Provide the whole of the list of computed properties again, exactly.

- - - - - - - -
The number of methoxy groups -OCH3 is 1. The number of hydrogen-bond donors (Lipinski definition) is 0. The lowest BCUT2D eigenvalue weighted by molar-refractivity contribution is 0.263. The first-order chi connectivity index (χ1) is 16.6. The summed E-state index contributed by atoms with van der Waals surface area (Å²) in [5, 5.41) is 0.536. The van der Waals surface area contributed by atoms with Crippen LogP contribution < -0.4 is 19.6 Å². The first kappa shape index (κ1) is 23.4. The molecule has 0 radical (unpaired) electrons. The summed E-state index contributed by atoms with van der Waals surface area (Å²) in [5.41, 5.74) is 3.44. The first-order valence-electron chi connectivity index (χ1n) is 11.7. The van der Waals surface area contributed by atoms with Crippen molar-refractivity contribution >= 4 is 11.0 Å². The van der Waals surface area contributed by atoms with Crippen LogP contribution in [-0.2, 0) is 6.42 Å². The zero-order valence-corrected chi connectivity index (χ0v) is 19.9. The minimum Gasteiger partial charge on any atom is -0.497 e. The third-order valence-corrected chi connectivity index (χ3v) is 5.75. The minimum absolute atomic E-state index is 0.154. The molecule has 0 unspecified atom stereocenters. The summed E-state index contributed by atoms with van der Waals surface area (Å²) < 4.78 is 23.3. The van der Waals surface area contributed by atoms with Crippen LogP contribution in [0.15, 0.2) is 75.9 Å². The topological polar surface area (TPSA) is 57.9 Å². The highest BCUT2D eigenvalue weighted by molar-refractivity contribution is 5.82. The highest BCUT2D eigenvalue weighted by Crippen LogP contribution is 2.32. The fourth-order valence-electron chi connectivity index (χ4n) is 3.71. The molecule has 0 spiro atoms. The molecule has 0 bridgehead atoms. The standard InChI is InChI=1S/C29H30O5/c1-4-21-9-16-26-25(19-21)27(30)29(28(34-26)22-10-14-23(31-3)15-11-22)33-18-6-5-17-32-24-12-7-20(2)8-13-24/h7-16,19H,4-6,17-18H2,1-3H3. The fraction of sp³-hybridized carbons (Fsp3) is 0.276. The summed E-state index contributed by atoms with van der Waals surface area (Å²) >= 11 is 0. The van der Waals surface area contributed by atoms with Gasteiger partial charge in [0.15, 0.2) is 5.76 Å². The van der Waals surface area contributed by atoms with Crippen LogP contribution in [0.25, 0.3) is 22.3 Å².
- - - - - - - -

The number of methoxy groups -OCH3 is 1. The number of hydrogen-bond donors (Lipinski definition) is 0. The lowest BCUT2D eigenvalue weighted by molar-refractivity contribution is 0.263. The first-order chi connectivity index (χ1) is 16.6. The summed E-state index contributed by atoms with van der Waals surface area (Å²) in [5, 5.41) is 0.536. The van der Waals surface area contributed by atoms with Crippen LogP contribution < -0.4 is 19.6 Å². The first kappa shape index (κ1) is 23.4. The molecule has 0 radical (unpaired) electrons. The summed E-state index contributed by atoms with van der Waals surface area (Å²) in [5.41, 5.74) is 3.44. The first-order valence-electron chi connectivity index (χ1n) is 11.7. The van der Waals surface area contributed by atoms with Crippen molar-refractivity contribution >= 4 is 11.0 Å². The van der Waals surface area contributed by atoms with Crippen LogP contribution in [-0.2, 0) is 6.42 Å². The zero-order valence-corrected chi connectivity index (χ0v) is 19.9. The minimum Gasteiger partial charge on any atom is -0.497 e. The third-order valence-corrected chi connectivity index (χ3v) is 5.75. The minimum absolute atomic E-state index is 0.154. The molecule has 0 unspecified atom stereocenters. The summed E-state index contributed by atoms with van der Waals surface area (Å²) < 4.78 is 23.3. The van der Waals surface area contributed by atoms with Crippen LogP contribution in [0.15, 0.2) is 75.9 Å². The topological polar surface area (TPSA) is 57.9 Å². The highest BCUT2D eigenvalue weighted by molar-refractivity contribution is 5.82. The highest BCUT2D eigenvalue weighted by Crippen LogP contribution is 2.32. The fourth-order valence-electron chi connectivity index (χ4n) is 3.71. The molecule has 0 spiro atoms. The molecule has 0 bridgehead atoms. The standard InChI is InChI=1S/C29H30O5/c1-4-21-9-16-26-25(19-21)27(30)29(28(34-26)22-10-14-23(31-3)15-11-22)33-18-6-5-17-32-24-12-7-20(2)8-13-24/h7-16,19H,4-6,17-18H2,1-3H3. The fraction of sp³-hybridized carbons (Fsp3) is 0.276. The summed E-state index contributed by atoms with van der Waals surface area (Å²) >= 11 is 0. The van der Waals surface area contributed by atoms with Gasteiger partial charge in [0.15, 0.2) is 5.76 Å². The van der Waals surface area contributed by atoms with Crippen LogP contribution in [0.25, 0.3) is 22.3 Å².